When teens make treaths

Children and adolescents are probably the most emotional, dramatic and vocal creatures on earth. They often over react and express their emotions verbally by making threats, cursing and sometimes they even resort to violent behavior, either hurting themselves or others. But how can parents know when their children’s threats mean something else, something serious that demands attention?

It is important to know why teens make threats in the first place in order to determine if they are just being overly dramatic or if they are on the verge of exploding. Here is a list of potentially dangerous threats that should at least be taken seriously.

  • threats or warnings about hurting or killing someone
  • threats or warnings about hurting or killing oneself
  • threats to run away from home
  • threats to damage or destroy property

It is very difficult to predict teen behavior based on what they say alone, thats why it is important to review and reflect on their past behaviors. There are a few predictors that parents should look for. Past and current behaviors and other factors that can increase the risk of violent and dangerous behavior include:

  • past violent or aggressive behavior (including uncontrollable angry outbursts)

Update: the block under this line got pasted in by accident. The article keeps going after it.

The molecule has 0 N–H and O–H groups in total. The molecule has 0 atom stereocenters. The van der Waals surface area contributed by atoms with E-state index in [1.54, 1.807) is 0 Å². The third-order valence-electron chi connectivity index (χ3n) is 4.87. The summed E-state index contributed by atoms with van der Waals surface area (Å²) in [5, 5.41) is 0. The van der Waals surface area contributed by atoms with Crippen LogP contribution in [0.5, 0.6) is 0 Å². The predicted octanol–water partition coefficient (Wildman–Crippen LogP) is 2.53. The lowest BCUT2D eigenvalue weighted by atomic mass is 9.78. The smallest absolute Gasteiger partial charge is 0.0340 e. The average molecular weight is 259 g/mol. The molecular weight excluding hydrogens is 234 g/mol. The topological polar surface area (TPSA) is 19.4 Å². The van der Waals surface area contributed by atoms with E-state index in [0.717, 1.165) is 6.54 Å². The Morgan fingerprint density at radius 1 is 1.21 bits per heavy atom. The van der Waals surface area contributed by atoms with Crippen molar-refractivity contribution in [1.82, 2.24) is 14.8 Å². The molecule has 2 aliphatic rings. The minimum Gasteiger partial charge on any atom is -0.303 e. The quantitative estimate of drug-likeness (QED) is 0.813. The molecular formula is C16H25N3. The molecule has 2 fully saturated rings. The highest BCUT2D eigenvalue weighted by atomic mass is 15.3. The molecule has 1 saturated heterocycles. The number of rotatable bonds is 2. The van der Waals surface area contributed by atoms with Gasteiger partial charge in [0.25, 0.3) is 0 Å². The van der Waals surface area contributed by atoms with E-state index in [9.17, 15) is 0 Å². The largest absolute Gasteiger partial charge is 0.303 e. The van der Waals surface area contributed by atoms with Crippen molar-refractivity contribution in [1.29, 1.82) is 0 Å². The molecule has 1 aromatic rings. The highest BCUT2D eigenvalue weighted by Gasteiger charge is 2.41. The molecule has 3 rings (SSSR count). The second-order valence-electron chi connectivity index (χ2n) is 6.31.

• access to guns or other weapons
  • bringing a weapon to school
  • past suicide attempts or threats
  • family history of violent behavior or suicide attempts
  • blaming others and/or unwilling to accept responsibility for one’s own actions
  • recent experience of humiliation, shame, loss, or rejection
  • bullying or intimidating peers or younger children
  • a pattern of threats
  • being a victim of abuse or neglect (physical, sexual, or emotional)
  • witnessing abuse or violence in the home
  • themes of death or depression repeatedly evident in conversation, written expressions, reading selections, or artwork
  • preoccupation with themes and acts of violence in TV shows, movies, music, magazines, comics, books, video games, and Internet sites
  • mental illness, such as depression, mania, psychosis, or bipolar disorder
  • use of alcohol or illicit drugs
  • disciplinary problems at school or in the community (delinquent behavior)
  • past destruction of property or vandalism
  • cruelty to animals
  • fire setting behavior
  • poor peer relationships and/or social isolation
  • involvement with cults or gangs
  • little or no supervision or support from parents or other caring adult

The best course of action to take when a teen threatens to do something violent or dangerous either to himself or others is to not dismiss or ignore it. They have something to say and it maybe caused by their reaction to something that is worth checking into like bullying or abuse. Most of the teens who make threats need the attention and love and if that doesn’t work, there are interventions and programs that can help them.

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